Outlaw Clint Hollister escapes from jail with the help of Marshal Jake Wade, because once Clint did the same for him. Jake left Clint just after, but Clint finds him back and forces Jake to... See full summary »
Outlaw Clint Hollister escapes from jail with the help of Marshal Jake Wade, because once Clint did the same for him. Jake left Clint just after, but Clint finds him back and forces Jake to lead him to a loot Jake buried one year ago when he quitted Clint's gang. Written by
When Marshall Wade comes into a town near the start of the movie leading an extra horse, he throws that horse's rein up against a rail and it drops right off. As he steps down from his horse, the other horse's rein is now tightly wound around the rail. See more »
Your father was a preacher?
Kind of a phony evangelist. I tell ya, he was about the meanest man I've ever met in my life. He just naturally liked to beat up on anything that was smaller than him. And of course, he could always say he was beating the fear of God into ya.
Well, where is he now?
Well, I, ah, well I hope I know where he is. He was the first man I ever killed.
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I watched this out of the new Warner's DVD set tonight, I had caught it on TV about a month or so ago under a less that ideal setting. This time it had a proper viewing and my undivided attention. The film was Directed by John Sturges, and I can't recommend more that you see this alone for the gorgeous cinematography by Robert Surtees. Here is a Western that in outdoor locations and settings looks perfect. The sagebrush engulfed ghostown at the end is really impressive. Either they went to the trouble of building a partially collapsed wooden aqueduct to a water tank or the set was an actual real ghostown .
These locations are all in Lonepine, Death Valley, and The Alabama Hills. Why no recent Westerns in the last 30 years have not been shot there is beyond me, but using those locations would be like slipping into a comfortable old pair of shoes and would also give a certain cachet to a work. Those locations are not as singularly iconic as the Buttes of Monument Valley, but they actually represent even more the West as a whole because they provide an infinite variety of jagged peaks, flat plains, alluvial fans, eroded badlands, and boulder fields.
The film stars Robert Taylor as Jake Wade , a reformed outlaw, Richard Widmark as Wade's old partner in crime Clint Hollister from the Civil War Kansas/Missouri border war. Patricia Owens is Peggy Wade's fiancé who knows nothing of his past. Robert Middleton plays Ortero a member of the old Wade-Hollister Gang. Henry Silva is in one of his stock quasi lunatic hothead roles he played so well, as new gang member Rennie. De Forest Kelley (Bones from Star Trek) is again playing a heavy (very similar to what he played in Warlock) gang member Wexler, Eddie Firestone is I believe minor gang member Burke who rounds out the main cast.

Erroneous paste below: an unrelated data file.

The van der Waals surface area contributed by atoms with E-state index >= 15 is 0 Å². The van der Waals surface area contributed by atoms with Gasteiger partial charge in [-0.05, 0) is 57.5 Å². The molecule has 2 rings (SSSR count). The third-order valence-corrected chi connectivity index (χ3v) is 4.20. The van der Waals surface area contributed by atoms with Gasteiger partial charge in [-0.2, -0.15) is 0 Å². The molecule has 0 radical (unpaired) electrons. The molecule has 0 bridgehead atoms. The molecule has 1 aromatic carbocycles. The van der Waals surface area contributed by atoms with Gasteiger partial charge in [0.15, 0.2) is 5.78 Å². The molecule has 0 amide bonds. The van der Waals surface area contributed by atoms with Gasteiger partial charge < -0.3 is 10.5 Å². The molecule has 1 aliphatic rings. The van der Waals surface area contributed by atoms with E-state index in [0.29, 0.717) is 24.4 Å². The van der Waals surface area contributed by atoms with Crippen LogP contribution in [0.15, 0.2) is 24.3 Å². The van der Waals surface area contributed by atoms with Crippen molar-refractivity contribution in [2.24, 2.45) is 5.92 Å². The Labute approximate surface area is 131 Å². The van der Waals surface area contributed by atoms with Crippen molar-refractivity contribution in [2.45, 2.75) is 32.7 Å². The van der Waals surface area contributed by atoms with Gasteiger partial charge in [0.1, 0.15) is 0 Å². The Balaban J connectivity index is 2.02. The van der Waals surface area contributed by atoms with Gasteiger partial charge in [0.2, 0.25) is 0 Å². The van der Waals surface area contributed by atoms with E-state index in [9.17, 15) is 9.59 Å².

The story is basically that a reformed Wade finds out that Hollister has been captured and held in a jail awaiting a hanging close enough nearby to allow Wade to break him out in order to pay back a dept owed (Hollister saved his life). After accomplishing this Wade splits with Hollister to go back to his reformed ways, things don't quite go as planned. It seems that on the last job Wade & Hollister pulled Wade disappeared with $20,000.
*note bene those who watch this the way they take no chances and bind this Wade's hands behind his back in stark contrast to the stupid remake of 3:10 to Yuma.
The only minor things keeping this Western out of a top ten list are that the night time scenes are all shot on obvious sets one of which has a ridiculous backdrop painting of Monument Valley, looking very out of place. Another is that though all the clothes of the actors who have been on the trail supposedly for days are suitably well dusted up, none of the actors have any stubble or the beginnings of beards. And finally the way Robert Taylor looks & plays his part seems just a tad off the mark (old Hollywood style), its like the difference between Sturges' "Gunfight at the OK Corral" and his "Hour Of The Gun" the way in the former Lancaster appears as Earp with the way in the latter Garner looks as Earp.
This is a definitely a Western to own.
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